Glutathione is probably the most important substance in our body of those whose levels can be regulated. Its role is primarily to boost immunity; in studies, people whose levels were raised contracted the flu almost three times less often than the control group.

It is also used to fight cancer cells – in one clinical trial it prolonged the life of women suffering from an incurable form of ovarian cancer almost twofold (the study has not yet been completed, so the effect will be even greater), while in one patient the disease regressed. Although a synthetic version of glutathione was used there, its effect is similar to the natural one, and they studied the synthetic one, as only it can be covered by a patent.

This substance also removes toxins and free radicals, for example, increasing its levels significantly increases the excretion of mercury in urine. It also protects the skin from wrinkle-inducing damage. It is particularly strong in protecting the liver, able to completely reverse some of its diseases.

The body builds it from 3 “intermediates”: glycine, glutamine and cysteine. Almost always the first two are present in sufficient quantities, the problem is usually cysteine. So you only need to supplement it to effectively and, most importantly, cheaply raise glutathione levels.

Does it carry the risk of side effects? It’s really hard to say anything here, all studies so far have shown positives. Even if there are some risks, the balance of losses and gains strongly tilts the balance in favor of supplementation. One may wonder if there will be subtle problems in case of heavy exercise at the gym, one study suggested something like that, but mainly the effect will be slightly worse training results. In the case of infections, chlamydia bacteria (a common bacterial pharyngitis and, in more severe cases, pneumonia) use cysteine, colloquially speaking, they feed on it, and supplementation in this particular infection makes it much worse. There are reports that a form of acetylcysteine can cause a buildup of substances in the brain that will lead to memory problems in old age, but for now these are just hypotheses.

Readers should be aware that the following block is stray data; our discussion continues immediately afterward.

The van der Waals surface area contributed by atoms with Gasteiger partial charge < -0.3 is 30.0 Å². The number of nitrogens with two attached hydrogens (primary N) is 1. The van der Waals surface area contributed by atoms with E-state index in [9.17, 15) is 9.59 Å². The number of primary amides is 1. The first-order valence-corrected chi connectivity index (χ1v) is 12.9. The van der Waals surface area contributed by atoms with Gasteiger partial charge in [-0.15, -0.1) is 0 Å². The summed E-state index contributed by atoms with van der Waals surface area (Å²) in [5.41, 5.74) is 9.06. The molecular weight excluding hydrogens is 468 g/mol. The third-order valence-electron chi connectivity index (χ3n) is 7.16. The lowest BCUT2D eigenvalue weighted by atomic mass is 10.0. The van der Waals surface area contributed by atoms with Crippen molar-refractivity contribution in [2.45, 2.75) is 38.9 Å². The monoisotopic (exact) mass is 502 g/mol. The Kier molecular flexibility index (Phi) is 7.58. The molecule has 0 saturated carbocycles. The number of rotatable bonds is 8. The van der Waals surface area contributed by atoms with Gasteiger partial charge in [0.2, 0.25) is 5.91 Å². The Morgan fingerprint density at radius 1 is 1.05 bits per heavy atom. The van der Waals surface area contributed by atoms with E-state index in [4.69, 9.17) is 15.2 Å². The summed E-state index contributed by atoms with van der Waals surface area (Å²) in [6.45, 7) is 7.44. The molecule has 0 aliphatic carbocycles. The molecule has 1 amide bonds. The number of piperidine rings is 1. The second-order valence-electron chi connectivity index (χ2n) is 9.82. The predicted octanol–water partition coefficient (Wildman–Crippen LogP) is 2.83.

Something of particular interest to readers of this site: many scientists are pointing out that as old age progresses, cysteine levels in the body decline, and supplementation can eliminate some of the problems associated with this. The phenomenon is so strong that some call old age “cysteine deficiency syndrome.” Of course, nothing in life is that simple, one supplement is not enough for eternal life, nevertheless, its impact is really very big.

Cysteine should be tried by anyone who feels worse for no apparent reason, unable to diagnose their ailment. Even in severe autoimmune diseases such as systemic lupus, where theoretically boosting immunity can be very harmful, it has proven to be salutary and has reduced the activity of the disease in a very noticeable way, competing in effectiveness with very expensive drugs, without their side effects.

Whether it’s a chronic infection or poisoning, or even an autoimmune-type condition, cysteine can help.

If someone wants to raise glutathione levels particularly strongly, such as when suffering from a serious infectious disease or cancer, they can supplement with glycine and glutamine at the same time. The first substance is widely available as aminoacetic acid, a chemical reagent, and can also be purchased as a dietary supplement. The second, on the other hand, is in every sports store. They are quite cheap and in normal doses have no side effects, so you can take a little more than cysteine itself.

500 mg of cysteine per day is enough, as long as there are no serious medical conditions. The cheapest and effective form is N-Acetyl-Cysteine, NAC – beware, the acronym can be confused with N-Acetyl-Carnitine.

Note: it is suspected that NAC may accelerate one of the brain’s aging processes. So far we only have studies on rats, but if it turns out to be the same in humans, pure cysteine would be a good option.

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